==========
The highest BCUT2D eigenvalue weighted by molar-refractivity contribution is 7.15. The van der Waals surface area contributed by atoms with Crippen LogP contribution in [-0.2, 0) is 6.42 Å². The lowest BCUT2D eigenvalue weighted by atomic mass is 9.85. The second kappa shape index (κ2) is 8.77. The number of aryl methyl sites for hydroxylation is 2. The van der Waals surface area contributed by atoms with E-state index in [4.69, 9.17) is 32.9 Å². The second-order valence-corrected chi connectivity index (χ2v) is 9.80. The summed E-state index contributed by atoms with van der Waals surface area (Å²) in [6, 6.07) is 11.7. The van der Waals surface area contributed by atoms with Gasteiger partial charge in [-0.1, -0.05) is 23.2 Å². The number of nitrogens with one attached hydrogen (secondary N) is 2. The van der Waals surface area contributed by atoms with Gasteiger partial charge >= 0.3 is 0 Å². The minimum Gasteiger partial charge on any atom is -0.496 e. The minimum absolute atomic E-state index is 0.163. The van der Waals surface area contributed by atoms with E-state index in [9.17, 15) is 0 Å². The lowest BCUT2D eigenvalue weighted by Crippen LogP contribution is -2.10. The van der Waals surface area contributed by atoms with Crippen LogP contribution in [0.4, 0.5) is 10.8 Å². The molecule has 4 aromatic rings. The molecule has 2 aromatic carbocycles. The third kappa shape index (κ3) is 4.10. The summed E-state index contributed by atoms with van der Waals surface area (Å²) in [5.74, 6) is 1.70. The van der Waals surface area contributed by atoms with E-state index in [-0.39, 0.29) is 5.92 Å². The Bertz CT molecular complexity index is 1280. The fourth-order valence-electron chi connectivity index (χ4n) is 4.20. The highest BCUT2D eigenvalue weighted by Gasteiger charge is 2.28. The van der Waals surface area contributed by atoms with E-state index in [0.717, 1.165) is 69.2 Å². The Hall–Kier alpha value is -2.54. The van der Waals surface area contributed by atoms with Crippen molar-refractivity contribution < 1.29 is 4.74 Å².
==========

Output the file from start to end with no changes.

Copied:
The highest BCUT2D eigenvalue weighted by molar-refractivity contribution is 7.15. The van der Waals surface area contributed by atoms with Crippen LogP contribution in [-0.2, 0) is 6.42 Å². The lowest BCUT2D eigenvalue weighted by atomic mass is 9.85. The second kappa shape index (κ2) is 8.77. The number of aryl methyl sites for hydroxylation is 2. The van der Waals surface area contributed by atoms with E-state index in [4.69, 9.17) is 32.9 Å². The second-order valence-corrected chi connectivity index (χ2v) is 9.80. The summed E-state index contributed by atoms with van der Waals surface area (Å²) in [6, 6.07) is 11.7. The van der Waals surface area contributed by atoms with Gasteiger partial charge in [-0.1, -0.05) is 23.2 Å². The number of nitrogens with one attached hydrogen (secondary N) is 2. The van der Waals surface area contributed by atoms with Gasteiger partial charge >= 0.3 is 0 Å². The minimum Gasteiger partial charge on any atom is -0.496 e. The minimum absolute atomic E-state index is 0.163. The van der Waals surface area contributed by atoms with E-state index in [9.17, 15) is 0 Å². The lowest BCUT2D eigenvalue weighted by Crippen LogP contribution is -2.10. The van der Waals surface area contributed by atoms with Crippen LogP contribution in [0.4, 0.5) is 10.8 Å². The molecule has 4 aromatic rings. The molecule has 2 aromatic carbocycles. The third kappa shape index (κ3) is 4.10. The summed E-state index contributed by atoms with van der Waals surface area (Å²) in [5.74, 6) is 1.70. The van der Waals surface area contributed by atoms with E-state index in [-0.39, 0.29) is 5.92 Å². The Bertz CT molecular complexity index is 1280. The fourth-order valence-electron chi connectivity index (χ4n) is 4.20. The highest BCUT2D eigenvalue weighted by Gasteiger charge is 2.28. The van der Waals surface area contributed by atoms with E-state index in [0.717, 1.165) is 69.2 Å². The Hall–Kier alpha value is -2.54. The van der Waals surface area contributed by atoms with Crippen molar-refractivity contribution < 1.29 is 4.74 Å².